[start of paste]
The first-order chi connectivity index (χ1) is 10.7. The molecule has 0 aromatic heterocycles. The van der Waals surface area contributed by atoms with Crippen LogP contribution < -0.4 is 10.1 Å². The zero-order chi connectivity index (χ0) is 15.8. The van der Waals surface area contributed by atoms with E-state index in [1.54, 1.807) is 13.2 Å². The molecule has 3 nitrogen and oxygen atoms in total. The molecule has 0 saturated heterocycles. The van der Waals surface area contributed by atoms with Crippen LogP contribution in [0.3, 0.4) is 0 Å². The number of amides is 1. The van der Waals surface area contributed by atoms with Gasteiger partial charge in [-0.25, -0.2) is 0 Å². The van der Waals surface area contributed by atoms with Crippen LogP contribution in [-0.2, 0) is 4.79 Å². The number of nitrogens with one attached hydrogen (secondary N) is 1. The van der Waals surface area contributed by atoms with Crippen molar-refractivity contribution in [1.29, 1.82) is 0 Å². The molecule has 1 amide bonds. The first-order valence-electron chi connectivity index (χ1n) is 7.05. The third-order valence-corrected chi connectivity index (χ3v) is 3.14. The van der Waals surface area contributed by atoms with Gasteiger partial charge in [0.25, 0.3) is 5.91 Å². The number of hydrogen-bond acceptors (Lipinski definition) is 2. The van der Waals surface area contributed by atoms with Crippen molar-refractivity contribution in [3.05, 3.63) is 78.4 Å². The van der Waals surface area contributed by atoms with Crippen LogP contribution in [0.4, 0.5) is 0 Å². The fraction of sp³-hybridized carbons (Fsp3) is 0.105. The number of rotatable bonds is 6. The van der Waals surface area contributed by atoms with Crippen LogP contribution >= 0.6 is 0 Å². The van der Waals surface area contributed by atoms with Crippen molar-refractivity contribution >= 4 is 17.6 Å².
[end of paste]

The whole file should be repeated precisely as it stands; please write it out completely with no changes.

The first-order chi connectivity index (χ1) is 10.7. The molecule has 0 aromatic heterocycles. The van der Waals surface area contributed by atoms with Crippen LogP contribution < -0.4 is 10.1 Å². The zero-order chi connectivity index (χ0) is 15.8. The van der Waals surface area contributed by atoms with E-state index in [1.54, 1.807) is 13.2 Å². The molecule has 3 nitrogen and oxygen atoms in total. The molecule has 0 saturated heterocycles. The van der Waals surface area contributed by atoms with Crippen LogP contribution in [0.3, 0.4) is 0 Å². The number of amides is 1. The van der Waals surface area contributed by atoms with Gasteiger partial charge in [-0.25, -0.2) is 0 Å². The van der Waals surface area contributed by atoms with Crippen LogP contribution in [-0.2, 0) is 4.79 Å². The number of nitrogens with one attached hydrogen (secondary N) is 1. The van der Waals surface area contributed by atoms with Crippen molar-refractivity contribution in [1.29, 1.82) is 0 Å². The molecule has 1 amide bonds. The first-order valence-electron chi connectivity index (χ1n) is 7.05. The third-order valence-corrected chi connectivity index (χ3v) is 3.14. The van der Waals surface area contributed by atoms with Gasteiger partial charge in [0.25, 0.3) is 5.91 Å². The number of hydrogen-bond acceptors (Lipinski definition) is 2. The van der Waals surface area contributed by atoms with Crippen molar-refractivity contribution in [3.05, 3.63) is 78.4 Å². The van der Waals surface area contributed by atoms with Crippen LogP contribution in [0.4, 0.5) is 0 Å². The fraction of sp³-hybridized carbons (Fsp3) is 0.105. The number of rotatable bonds is 6. The van der Waals surface area contributed by atoms with Crippen LogP contribution >= 0.6 is 0 Å². The van der Waals surface area contributed by atoms with Crippen molar-refractivity contribution >= 4 is 17.6 Å².